Maya Simone draws on Black movement and dance traditions, multimedia experimentation, Afro-futurism, poetry, devised theatre, and deep listening to develop work. Through a Black queer, non-binary lens and drawing on Anthropological research methods, they consider the many ways that Black folks connect to spiritual and embodied ways of knowing. Mediums they employ include movement and choreography, writing, sound, installation, video, and performance.

They have worked with Sydnie L. Mosley, Jasmine Hearn, Lisa Fagan and Cinthia Chen. Maya has developed and performed in works presented at Green Space, Corkscrew Theater Festival, Theater Mitu and more, including Waters of Oblivion (2020, 2021), the way back (2020), and Give It A Go (2022). Maya Simone has completed residencies with MODArts Dance Collective (NYC), Hambidge Center (GA), Mudhouse Art (Crete, Greece), GALLIM (NYC), and Marble House (VT). They are a recent Engaging Artists (EA) Fellow with More Art and 2022 artist-in-residence with the FloodNet Deluge program at NYU Tandon.

Cinthia Chen
Cinthia Chen is an interdisciplinary artist and director based in Brooklyn and Taiwan. She is interested in art-making and performance as ritual, that both engages with the self and with community, to explore memory, hybrid identities, and future spiritualism. She uses audiovisual technologies in her work to amplify these ideas and emotions and delights in blending mythos with documentary. She has created and developed original work through Mabou Mines, Theater Mitu, Fault Line Theater, Corkscrew Theater Festival, Asian American Arts Alliance, and Creators Collective.

For her work as a video and projections designer, she was recognized at La MaMa’s Design Fest 2020. Recent design works include: “Where Are You? (New York)” (Mabou Mines), “Take Shape” (ART/New York), “Specially Processed American Me” (Dixon Place), “O – Life’s a Drag” (Guling Street Avant-garde Theatre), and “american (tele)visions” (New York Theater Workshop, assistant designer). Cinthia also works as a film editor and helps run Theater Mitu’s Hybrid Arts Lab program, which supports trans, non-binary, and women artists working at the intersection of performance and technology.

Yeseul Song
Yeseul Song is a South Korean-born, NYC-based artist who uses technology, interaction, and participation as art media. She uncovers creative possibilities of non-visual senses and creates new sensory languages using technology to advocate imaginative and equitable views of the world. With the belief that art needs to be accessible to everyone, she explores and occupies non-traditional public spaces to challenge commonly held ideas about access and accessibility of art. She’s best known for Invisible Sculptures (2018-2021), a series of non-visual experiential sculptures made of sound, warmth, air, smell, and thought. Her first solo institutional exhibition, Invisible and Existent, was shown at the Clayarch Museum in South Korea in 2021.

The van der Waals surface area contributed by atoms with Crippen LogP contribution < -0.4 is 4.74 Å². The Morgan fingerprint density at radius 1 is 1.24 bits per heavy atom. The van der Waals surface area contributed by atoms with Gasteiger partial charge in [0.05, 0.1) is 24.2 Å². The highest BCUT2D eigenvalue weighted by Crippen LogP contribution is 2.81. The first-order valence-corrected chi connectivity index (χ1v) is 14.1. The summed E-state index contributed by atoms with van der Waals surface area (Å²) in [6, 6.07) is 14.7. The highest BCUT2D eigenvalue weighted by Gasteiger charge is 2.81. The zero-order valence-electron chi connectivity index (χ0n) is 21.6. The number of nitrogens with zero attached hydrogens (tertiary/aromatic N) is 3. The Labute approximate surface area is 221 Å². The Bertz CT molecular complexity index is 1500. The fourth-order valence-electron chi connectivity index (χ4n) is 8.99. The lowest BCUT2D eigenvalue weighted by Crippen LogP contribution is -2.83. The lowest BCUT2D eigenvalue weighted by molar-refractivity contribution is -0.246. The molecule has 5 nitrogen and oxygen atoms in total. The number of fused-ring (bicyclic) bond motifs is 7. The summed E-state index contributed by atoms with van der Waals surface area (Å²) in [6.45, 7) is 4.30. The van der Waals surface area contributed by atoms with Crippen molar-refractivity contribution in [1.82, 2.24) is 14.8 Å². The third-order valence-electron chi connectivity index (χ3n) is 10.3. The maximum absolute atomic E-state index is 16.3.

Yeseul is an Assistant Arts Professor at New York University Tisch’s Interactive Telecommunications Program & Interactive Media Arts (NYU ITP/IMA). Her teaching areas span interactive art and physical computing.

Her work was shown at Clayarch Art Museum (South Korea), Smithsonian Hirshhorn Museum (D.C.), New York Live Arts (NY), PASEO (NM), and Art in Odd Places (NY), among others. She has held residencies/fellowships from Museum of Arts and Design, Mana Contemporary, More Art, Future Imagination Fund, and Engelberg Center on Innovation Law & Policy, and is an alum of New Museum’s NEW INC. Her work has been supported/funded by Wave Farm, NYSCA, Embassy of the Republic of Korea’s Korean Cultural Center Washington, D.C., Brooklyn Arts Council, DUMBO, GimHae Cultural Foundation, and more. Yeseul’s work won the iF Design Concept Awards and Communication Arts Interactive Awards, and her recent project has been shortlisted for Creative Capital 2023.